“We were both ordinary men, he and I. Yet from the ordinary he created legends – and I from legends created only the ordinary” declares Salieri of his nemesis Amadeus in Peter Shaffer’s revived play of the same name, now showing at the National Theatre.

When it premiered in 1979, the play was showered with awards and subsequently turned into an Academy award-winning motion picture.

Its return to the National is triumphant, allowing a fresh audience to experience this epic Machiavellian saga, which explores the relationship between court composer Salieri and the young and supremely talented upstart Wolfgang Amadeus Mozart.

It is in Amadeus’s gifts that Salieri is faced with his own failings.

The narrative is dark, Shaffer’s words poetic and the themes remain relevant. It poses the question of how far a man will go to destroy another and how can one retain a sense of self amid this destruction.

Shaffer’s play hinges on the rumour that Salieri murdered Amadeus.

Salieri’s jealousy knows no bounds, he places obstacles in every direction for Amadeus until he is left penniless and sick, before eventually dying. Salieri spends the rest of his life living in the shadow of Amadeus, whose music, which revolutionised the way opera was written, lives on, haunting Salieri and eventually sending him mad.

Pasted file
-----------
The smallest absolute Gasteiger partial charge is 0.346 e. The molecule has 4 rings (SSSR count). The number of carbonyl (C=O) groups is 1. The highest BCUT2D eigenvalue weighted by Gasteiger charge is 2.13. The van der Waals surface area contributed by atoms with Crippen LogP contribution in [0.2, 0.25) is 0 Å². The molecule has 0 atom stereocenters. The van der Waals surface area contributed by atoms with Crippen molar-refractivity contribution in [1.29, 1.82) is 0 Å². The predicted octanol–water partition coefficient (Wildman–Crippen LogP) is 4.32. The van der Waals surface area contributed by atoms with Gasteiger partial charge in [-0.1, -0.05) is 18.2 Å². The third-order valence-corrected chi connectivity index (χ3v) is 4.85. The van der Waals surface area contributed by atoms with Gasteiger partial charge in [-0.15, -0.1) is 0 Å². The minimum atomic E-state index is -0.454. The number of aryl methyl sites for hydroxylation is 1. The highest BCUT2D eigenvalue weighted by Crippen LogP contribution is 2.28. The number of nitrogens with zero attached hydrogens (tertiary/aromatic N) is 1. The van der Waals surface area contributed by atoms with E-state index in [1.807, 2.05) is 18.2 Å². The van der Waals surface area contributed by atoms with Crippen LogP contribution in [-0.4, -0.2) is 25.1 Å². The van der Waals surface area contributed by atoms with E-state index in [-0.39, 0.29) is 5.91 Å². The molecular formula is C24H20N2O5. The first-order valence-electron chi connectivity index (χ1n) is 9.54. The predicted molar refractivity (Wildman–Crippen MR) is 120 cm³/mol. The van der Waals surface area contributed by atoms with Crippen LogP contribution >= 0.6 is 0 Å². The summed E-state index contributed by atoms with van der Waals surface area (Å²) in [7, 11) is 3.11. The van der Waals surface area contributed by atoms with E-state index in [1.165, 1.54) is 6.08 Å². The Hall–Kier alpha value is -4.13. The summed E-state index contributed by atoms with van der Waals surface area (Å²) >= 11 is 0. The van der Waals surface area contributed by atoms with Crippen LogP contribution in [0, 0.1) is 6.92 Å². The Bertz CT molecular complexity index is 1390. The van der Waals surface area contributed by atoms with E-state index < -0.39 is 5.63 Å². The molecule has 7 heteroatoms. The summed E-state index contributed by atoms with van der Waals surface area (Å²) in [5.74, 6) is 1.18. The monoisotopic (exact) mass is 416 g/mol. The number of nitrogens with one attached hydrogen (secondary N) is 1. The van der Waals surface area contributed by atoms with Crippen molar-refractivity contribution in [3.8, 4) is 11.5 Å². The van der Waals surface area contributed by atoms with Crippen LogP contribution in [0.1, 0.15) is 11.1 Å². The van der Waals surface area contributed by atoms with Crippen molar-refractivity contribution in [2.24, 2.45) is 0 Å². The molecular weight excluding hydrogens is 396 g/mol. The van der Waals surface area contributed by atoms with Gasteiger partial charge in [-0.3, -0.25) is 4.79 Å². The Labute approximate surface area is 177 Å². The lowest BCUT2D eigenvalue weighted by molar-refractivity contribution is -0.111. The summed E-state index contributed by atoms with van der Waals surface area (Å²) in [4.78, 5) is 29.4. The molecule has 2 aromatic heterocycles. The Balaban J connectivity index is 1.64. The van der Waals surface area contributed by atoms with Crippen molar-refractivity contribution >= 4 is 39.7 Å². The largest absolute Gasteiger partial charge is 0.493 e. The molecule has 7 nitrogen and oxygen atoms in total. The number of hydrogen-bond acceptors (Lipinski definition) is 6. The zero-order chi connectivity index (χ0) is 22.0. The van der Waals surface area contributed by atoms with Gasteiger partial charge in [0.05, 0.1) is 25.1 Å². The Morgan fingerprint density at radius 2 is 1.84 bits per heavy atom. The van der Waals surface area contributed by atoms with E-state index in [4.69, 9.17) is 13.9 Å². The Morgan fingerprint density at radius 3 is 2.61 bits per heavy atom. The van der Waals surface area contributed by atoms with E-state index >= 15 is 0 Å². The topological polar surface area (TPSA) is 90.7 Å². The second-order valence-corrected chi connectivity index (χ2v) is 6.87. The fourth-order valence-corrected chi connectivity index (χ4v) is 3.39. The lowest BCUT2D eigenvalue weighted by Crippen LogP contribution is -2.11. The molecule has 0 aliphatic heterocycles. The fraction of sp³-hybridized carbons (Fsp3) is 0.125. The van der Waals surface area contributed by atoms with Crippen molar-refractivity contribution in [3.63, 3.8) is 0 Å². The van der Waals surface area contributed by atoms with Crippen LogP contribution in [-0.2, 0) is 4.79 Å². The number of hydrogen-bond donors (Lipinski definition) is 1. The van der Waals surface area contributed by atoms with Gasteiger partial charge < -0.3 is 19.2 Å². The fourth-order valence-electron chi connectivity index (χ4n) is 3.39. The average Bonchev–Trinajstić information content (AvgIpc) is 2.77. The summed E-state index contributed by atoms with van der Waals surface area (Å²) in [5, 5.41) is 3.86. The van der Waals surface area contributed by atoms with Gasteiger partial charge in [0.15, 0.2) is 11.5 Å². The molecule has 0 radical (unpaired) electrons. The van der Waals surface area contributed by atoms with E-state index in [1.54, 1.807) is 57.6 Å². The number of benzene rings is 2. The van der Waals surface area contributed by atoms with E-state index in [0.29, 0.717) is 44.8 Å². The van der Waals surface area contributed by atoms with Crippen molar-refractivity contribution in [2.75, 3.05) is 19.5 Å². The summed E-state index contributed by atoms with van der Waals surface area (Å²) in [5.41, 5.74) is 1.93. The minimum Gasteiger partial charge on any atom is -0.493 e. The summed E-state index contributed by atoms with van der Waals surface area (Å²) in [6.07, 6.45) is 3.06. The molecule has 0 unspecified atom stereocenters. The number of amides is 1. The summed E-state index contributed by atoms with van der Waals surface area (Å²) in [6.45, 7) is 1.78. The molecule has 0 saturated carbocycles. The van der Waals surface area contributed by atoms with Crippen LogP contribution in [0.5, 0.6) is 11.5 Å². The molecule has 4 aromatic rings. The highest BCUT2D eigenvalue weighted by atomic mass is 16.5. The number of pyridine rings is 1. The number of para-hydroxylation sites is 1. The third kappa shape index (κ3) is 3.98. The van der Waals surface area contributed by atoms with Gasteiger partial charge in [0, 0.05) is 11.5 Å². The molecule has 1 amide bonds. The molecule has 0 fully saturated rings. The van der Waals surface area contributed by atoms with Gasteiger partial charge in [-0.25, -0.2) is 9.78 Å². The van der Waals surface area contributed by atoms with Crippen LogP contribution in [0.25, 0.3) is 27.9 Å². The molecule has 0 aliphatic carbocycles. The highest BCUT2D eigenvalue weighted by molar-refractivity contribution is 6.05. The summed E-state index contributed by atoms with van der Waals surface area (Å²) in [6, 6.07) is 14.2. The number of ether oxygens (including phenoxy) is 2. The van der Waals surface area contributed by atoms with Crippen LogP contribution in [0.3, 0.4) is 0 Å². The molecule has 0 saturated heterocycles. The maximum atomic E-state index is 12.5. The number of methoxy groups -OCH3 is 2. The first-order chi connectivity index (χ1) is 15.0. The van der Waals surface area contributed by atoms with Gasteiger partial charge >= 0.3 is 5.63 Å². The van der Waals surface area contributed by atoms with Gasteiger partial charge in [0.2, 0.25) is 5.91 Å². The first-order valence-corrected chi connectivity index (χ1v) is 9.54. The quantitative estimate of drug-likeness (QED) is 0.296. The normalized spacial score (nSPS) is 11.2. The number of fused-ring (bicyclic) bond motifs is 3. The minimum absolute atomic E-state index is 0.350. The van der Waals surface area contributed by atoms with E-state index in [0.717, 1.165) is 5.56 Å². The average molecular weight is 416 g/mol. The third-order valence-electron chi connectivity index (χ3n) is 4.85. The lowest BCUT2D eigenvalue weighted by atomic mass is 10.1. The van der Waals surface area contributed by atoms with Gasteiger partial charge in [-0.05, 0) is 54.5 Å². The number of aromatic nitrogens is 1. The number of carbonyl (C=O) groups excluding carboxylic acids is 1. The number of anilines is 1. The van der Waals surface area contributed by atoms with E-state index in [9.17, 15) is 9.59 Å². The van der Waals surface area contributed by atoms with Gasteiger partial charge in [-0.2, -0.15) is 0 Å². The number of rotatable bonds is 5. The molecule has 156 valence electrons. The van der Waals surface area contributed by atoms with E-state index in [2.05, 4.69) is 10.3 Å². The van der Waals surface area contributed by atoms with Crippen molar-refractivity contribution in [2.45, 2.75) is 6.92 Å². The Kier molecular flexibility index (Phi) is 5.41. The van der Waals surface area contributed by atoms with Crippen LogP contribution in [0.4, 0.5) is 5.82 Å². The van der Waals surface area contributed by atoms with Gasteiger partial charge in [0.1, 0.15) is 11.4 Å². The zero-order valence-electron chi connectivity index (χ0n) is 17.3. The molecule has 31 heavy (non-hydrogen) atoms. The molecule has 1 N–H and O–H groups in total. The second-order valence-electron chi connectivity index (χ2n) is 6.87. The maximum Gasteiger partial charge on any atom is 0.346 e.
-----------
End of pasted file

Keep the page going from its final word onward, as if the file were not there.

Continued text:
Michael Longhurt’s direction is magnificent; the inclusion of the Southbank Sinfonia orchestra on stage among the action is a masterful stroke, bringing the music to life and accentuating the pain that Salieri feels while Amadeus’s music punctuates the air like a knife through Salieri’s heart.We feel it and we see it.

The extraordinary company are the pulse that breathes life into the play with large group scenes both intoxicating and mesmerising. A back lit Don Giovanni is terrifying. Lucian Msamati is a superb Salieri, equally menacing and tortured and Adam Gillian’s performance as the crazed Amadeus is well-drawn from his physical ticks right down to his Doc Martin boots, providing the perfect counterbalance to Salieri’s solemnity.

The National’s production of Amadeus is a fitting tribute to the eminent Jewish playwright Sir Peter Shaffer, who died in June but leaves behind, like Mozart, a great body of work to savour.

Amadeus is a play about jealousy and envy, control and power, it’s morally rich and hugely entertaining and expertly captures the essence of darkness that can consume men.

Amadeus continues at Olivier Theatre at the National Theatre. Currently booking until 26 January with additional performances to be announced. There will also be a National Theatre Live broadcast on February 2, 2017. Details: www.nationaltheatre.org.uk